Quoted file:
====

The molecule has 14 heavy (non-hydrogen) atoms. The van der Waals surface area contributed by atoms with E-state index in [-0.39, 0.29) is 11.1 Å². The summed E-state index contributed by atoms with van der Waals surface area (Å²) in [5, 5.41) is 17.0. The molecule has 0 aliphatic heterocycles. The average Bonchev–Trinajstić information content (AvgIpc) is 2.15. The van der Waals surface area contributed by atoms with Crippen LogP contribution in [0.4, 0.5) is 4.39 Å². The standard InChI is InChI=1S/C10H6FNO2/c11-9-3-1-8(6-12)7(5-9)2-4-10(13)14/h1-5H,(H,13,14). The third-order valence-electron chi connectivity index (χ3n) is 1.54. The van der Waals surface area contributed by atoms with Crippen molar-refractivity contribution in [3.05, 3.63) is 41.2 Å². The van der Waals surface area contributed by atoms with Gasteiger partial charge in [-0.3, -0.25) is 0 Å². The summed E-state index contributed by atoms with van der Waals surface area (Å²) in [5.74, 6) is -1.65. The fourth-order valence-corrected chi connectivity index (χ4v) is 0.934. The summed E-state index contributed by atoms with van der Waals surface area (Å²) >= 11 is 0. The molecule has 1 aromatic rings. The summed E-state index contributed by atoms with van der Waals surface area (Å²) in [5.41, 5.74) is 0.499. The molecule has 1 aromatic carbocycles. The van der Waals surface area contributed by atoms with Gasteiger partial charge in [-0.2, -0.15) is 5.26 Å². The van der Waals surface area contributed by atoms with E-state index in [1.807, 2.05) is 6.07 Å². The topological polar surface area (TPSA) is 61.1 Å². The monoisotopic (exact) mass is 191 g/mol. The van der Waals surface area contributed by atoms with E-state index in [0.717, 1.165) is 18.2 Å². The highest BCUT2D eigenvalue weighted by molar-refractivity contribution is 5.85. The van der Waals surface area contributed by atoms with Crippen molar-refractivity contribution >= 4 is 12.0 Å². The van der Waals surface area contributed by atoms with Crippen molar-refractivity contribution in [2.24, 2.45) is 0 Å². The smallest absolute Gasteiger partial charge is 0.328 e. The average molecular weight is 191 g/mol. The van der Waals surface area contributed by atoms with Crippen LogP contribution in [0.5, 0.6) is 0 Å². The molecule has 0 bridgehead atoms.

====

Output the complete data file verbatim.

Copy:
The molecule has 14 heavy (non-hydrogen) atoms. The van der Waals surface area contributed by atoms with E-state index in [-0.39, 0.29) is 11.1 Å². The summed E-state index contributed by atoms with van der Waals surface area (Å²) in [5, 5.41) is 17.0. The molecule has 0 aliphatic heterocycles. The average Bonchev–Trinajstić information content (AvgIpc) is 2.15. The van der Waals surface area contributed by atoms with Crippen LogP contribution in [0.4, 0.5) is 4.39 Å². The standard InChI is InChI=1S/C10H6FNO2/c11-9-3-1-8(6-12)7(5-9)2-4-10(13)14/h1-5H,(H,13,14). The third-order valence-electron chi connectivity index (χ3n) is 1.54. The van der Waals surface area contributed by atoms with Crippen molar-refractivity contribution in [3.05, 3.63) is 41.2 Å². The van der Waals surface area contributed by atoms with Gasteiger partial charge in [-0.3, -0.25) is 0 Å². The summed E-state index contributed by atoms with van der Waals surface area (Å²) in [5.74, 6) is -1.65. The fourth-order valence-corrected chi connectivity index (χ4v) is 0.934. The summed E-state index contributed by atoms with van der Waals surface area (Å²) >= 11 is 0. The molecule has 1 aromatic rings. The summed E-state index contributed by atoms with van der Waals surface area (Å²) in [5.41, 5.74) is 0.499. The molecule has 1 aromatic carbocycles. The van der Waals surface area contributed by atoms with Gasteiger partial charge in [-0.2, -0.15) is 5.26 Å². The van der Waals surface area contributed by atoms with E-state index in [1.807, 2.05) is 6.07 Å². The topological polar surface area (TPSA) is 61.1 Å². The monoisotopic (exact) mass is 191 g/mol. The van der Waals surface area contributed by atoms with E-state index in [0.717, 1.165) is 18.2 Å². The highest BCUT2D eigenvalue weighted by molar-refractivity contribution is 5.85. The van der Waals surface area contributed by atoms with Crippen molar-refractivity contribution >= 4 is 12.0 Å². The van der Waals surface area contributed by atoms with Crippen molar-refractivity contribution in [2.24, 2.45) is 0 Å². The smallest absolute Gasteiger partial charge is 0.328 e. The average molecular weight is 191 g/mol. The van der Waals surface area contributed by atoms with Crippen LogP contribution in [0.5, 0.6) is 0 Å². The molecule has 0 bridgehead atoms.